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Canadian court strikes down prostitution laws

An Ontario court has tossed out key provisions of Canada's anti-prostitution laws, following a constitutional challenge by three sex-trade workers.
/ Source: Reuters

An Ontario court tossed out key provisions of Canada's anti-prostitution laws on Tuesday, saying they did more harm than good, following a constitutional challenge by three sex-trade workers.

Prostitution is not itself illegal in Canada, but nearly every activity associated with it is, such as communicating for the purposes of prostitution, living off its avails or operating a common bawdy house.

The sex-trade workers who launched the constitutional challenge argued the restrictions forced them to work in secrecy and on the street, and thus made them more vulnerable to violence from both clients and pimps.

Justice Susan Himel of the Ontario Superior Court of Justice agreed, ruling the laws forced prostitutes to work in conditions where the dangers they faced outweighed any harm that easing restrictions on prostitution would have on the general public.

"This means that we no longer have to be afraid. That we can work with the appropriate authorities ... working together in and of itself prevents a lot of violence," said Valerie Scott, an advocate for sex-trade workers' rights in Toronto.

Although Tuesday's ruling only stops enforcement of the laws in Ontario, it can be used as grounds to strike down similar laws in Canada's other provinces.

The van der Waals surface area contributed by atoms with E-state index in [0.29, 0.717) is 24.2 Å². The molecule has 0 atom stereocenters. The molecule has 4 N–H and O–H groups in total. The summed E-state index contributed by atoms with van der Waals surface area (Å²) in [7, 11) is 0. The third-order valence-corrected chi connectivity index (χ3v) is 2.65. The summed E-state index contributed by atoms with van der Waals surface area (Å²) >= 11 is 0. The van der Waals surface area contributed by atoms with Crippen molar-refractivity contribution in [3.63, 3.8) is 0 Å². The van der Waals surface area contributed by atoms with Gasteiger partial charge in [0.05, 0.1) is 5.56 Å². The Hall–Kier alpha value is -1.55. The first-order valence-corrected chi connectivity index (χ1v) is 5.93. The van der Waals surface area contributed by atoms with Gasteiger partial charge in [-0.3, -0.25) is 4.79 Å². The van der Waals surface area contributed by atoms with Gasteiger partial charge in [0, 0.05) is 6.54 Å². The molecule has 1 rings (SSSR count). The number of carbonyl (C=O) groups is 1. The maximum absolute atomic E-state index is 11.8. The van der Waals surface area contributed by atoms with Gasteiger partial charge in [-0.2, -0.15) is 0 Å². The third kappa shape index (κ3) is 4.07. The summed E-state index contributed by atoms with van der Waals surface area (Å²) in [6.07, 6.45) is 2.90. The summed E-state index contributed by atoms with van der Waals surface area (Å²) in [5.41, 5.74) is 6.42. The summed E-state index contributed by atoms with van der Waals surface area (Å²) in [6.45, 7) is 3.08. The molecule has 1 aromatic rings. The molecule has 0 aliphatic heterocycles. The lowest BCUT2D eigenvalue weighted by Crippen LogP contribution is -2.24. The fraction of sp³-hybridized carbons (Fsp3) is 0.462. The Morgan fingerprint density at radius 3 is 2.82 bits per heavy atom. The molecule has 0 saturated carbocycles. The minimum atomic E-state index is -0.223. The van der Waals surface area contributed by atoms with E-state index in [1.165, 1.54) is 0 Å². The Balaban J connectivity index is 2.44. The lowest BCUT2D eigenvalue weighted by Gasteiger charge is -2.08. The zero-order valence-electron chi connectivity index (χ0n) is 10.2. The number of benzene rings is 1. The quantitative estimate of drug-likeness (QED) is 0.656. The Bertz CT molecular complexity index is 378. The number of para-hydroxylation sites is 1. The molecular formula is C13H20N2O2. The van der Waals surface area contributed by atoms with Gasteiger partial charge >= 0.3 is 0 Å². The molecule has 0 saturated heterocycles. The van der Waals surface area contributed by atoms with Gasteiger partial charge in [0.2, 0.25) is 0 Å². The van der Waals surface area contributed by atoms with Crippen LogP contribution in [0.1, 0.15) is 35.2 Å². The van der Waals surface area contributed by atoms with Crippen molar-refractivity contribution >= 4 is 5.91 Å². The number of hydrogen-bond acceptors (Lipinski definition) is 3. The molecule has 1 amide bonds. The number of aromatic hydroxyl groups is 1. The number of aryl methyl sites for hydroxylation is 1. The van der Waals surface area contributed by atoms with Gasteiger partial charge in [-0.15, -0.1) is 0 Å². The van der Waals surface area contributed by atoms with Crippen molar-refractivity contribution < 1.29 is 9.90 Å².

The government and several conservative groups who had defended the laws in court were expected to appeal Tuesday's ruling, and the court granted a 30-day stay to allow officials time to deal with any changes.

The federal government will likely appeal the ruling, officials said.

"We will fight to ensure that the criminal law continues to address the significant harms that flow from prostitution to both communities and the prostitutes themselves, along with other vulnerable persons," Justice Minister Rob Nicholson said in a written statement.

Scott said the ruling did not mean there was going to be a sudden increase in prostitution, and the court's ruling does not affect laws prohibiting underage prostitution.

"There is no reason (for the public) to be afraid. Lightning bolts will not hit the sidewalk," she told a Toronto news conference.

The ruling came the same day British Columbia named former Attorney General Wally Oppal to head an inquiry into why police were slow to catch a serial killer who preyed for more than a decade on drug-addicted prostitutes in Vancouver's poor Downtown Eastside neighborhood.

Robert "Willie" Pickton was found guilty of killing six women, but police say they the remains or DNA of more than 30 missing drug addicts and prostitutes were found on his pig farm in Port Coquitlam, British Columbia.

Many of the victims were aboriginal, and the province said it would also host a national summit next year on the problems faced by poor aboriginal women who have been marginalized in Canadian society.